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Breathtaking: Sun, course and Daly’s pants

No one knew what to expect when the PGA Championship finally started Thursday at the Ocean Course.

And into the plot walked John Daly.

His hair is now Hulk Hogan blond and his pants were a patterned combination of orange, black and white, like something a Shriner might wear in a parade. He wore more ads than a magazine, touting his Loudmouth clothier, his own website, a Chevy dealership and a few other enterprises.

Daly shot 4-under-par 68 Thursday, strolling through the muggy heat in the morning before the wind kicked up in the afternoon, and then he stopped to talk with musician Darius Rucker about playing a concert together next spring.

Just another day at the beach.

If Daly’s presence among the leaders was a surprise, it probably shouldn’t have been given his recent solid play, but Thursday arrived as a question mark wrapped in sunscreen, a sweat towel and a playful breeze off the Atlantic.

No one knew what was coming.

Tiger Woods looked up on the third tee and saw playing partner Keegan Bradley 3-under par through two holes.

“I mean, jeez,” Woods said.

Joost Luiten, yes, that Joost Luiten, was 8 under through 14 holes then closed with four straight bogeys. Like Tommy “Two Gloves” Gainey, Luiten wore two gloves Thursday, which is why he’s called Joost ‘Twee Handschoenen’ Luiten at home in The Netherlands.

U.S. Open champion Webb Simpson needed an oil can he was so rusty.

Rory McIlroy played like the next Tiger Woods again, shooting a smooth 67, and smiling like a guy who knows there’s more to come.

Tiger played like Tiger.

And the lead was held by the self-proclaimed Swedish redneck, Carl Pettersson, who lives in Raleigh and won four months ago just down the coast at Hilton Head on a course designed by Pete Dye, the man responsible for the Ocean Course.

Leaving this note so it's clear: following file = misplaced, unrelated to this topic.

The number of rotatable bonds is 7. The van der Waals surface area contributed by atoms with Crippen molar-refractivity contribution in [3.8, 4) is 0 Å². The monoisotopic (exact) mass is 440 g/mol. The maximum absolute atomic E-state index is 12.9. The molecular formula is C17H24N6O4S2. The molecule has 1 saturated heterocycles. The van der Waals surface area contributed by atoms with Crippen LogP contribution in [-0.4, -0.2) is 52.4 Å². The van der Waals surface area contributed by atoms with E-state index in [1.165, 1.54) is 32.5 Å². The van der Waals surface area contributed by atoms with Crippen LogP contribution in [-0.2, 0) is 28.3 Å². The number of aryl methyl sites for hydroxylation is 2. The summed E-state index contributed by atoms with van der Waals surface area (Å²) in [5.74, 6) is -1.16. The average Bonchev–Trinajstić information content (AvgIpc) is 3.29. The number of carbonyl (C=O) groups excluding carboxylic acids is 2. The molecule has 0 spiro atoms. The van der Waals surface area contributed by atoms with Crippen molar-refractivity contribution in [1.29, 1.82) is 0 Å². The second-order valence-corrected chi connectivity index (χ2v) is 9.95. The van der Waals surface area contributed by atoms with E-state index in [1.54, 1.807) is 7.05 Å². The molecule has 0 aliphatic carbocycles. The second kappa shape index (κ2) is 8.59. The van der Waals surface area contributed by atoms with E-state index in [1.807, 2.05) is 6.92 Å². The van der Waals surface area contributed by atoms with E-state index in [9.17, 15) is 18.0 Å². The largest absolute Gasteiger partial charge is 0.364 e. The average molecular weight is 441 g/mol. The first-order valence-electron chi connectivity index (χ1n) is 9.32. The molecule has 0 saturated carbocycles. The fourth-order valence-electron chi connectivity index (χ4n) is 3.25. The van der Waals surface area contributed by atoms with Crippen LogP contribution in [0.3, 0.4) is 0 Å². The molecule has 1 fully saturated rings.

For the locals, this moment has been seven years in the making and, aside from the obvious logistical challenges of getting players and fans to the Ocean Course, it came off nicely. It’s just, well, different.

A concession stand is called a beverage oasis. Players can ground their clubs in the sand (“It just felt weird,” Woods said). The Ocean Course, with its dunes and dips and dangers, is a breed apart.

“It’s pretty unique,” said Geoff Ogilvy, a connoisseur of classic course design. “There are spots where every now and then it feels like someplace and I can’t really put my finger on it.

“It’s got a bit of a Whistling Straits feel, especially on the back nine with the dunes. This is actually a real ocean, not a Michigan ocean. It’s very grand, the back nine, a big scale.”

Grand as in the 250-yard, par-3 14th hole, the back-nine version of a hairpin turn where the course reroutes itself from running south to running north again. The putting surface sits atop an old dune and the sides run off like rain on a roof.

Ogilvy played with Jason Dufner and Paul Casey and in front of Woods, Martin Kaymer and Keegan Bradley. None of the six hit the green at the 14th. The term “over the top” comes to mind, perhaps because Ogilvy used it.

That was an exception rather than the rule. If the forecasted wind gusts of 30 mph arrive Friday, this PGA Championship could turn into a dark comedy. It’s one thing to be challenged by the wind, another thing to be at its mercy.

For a start, though, it was a good one. The sun was out. The breeze was refreshing. Woods even took time to tell a story about the first time he played with Daly years ago, saying Big John hit his golf ball so hard it was oblong when he came to rest on the green.

Another day at the beach.

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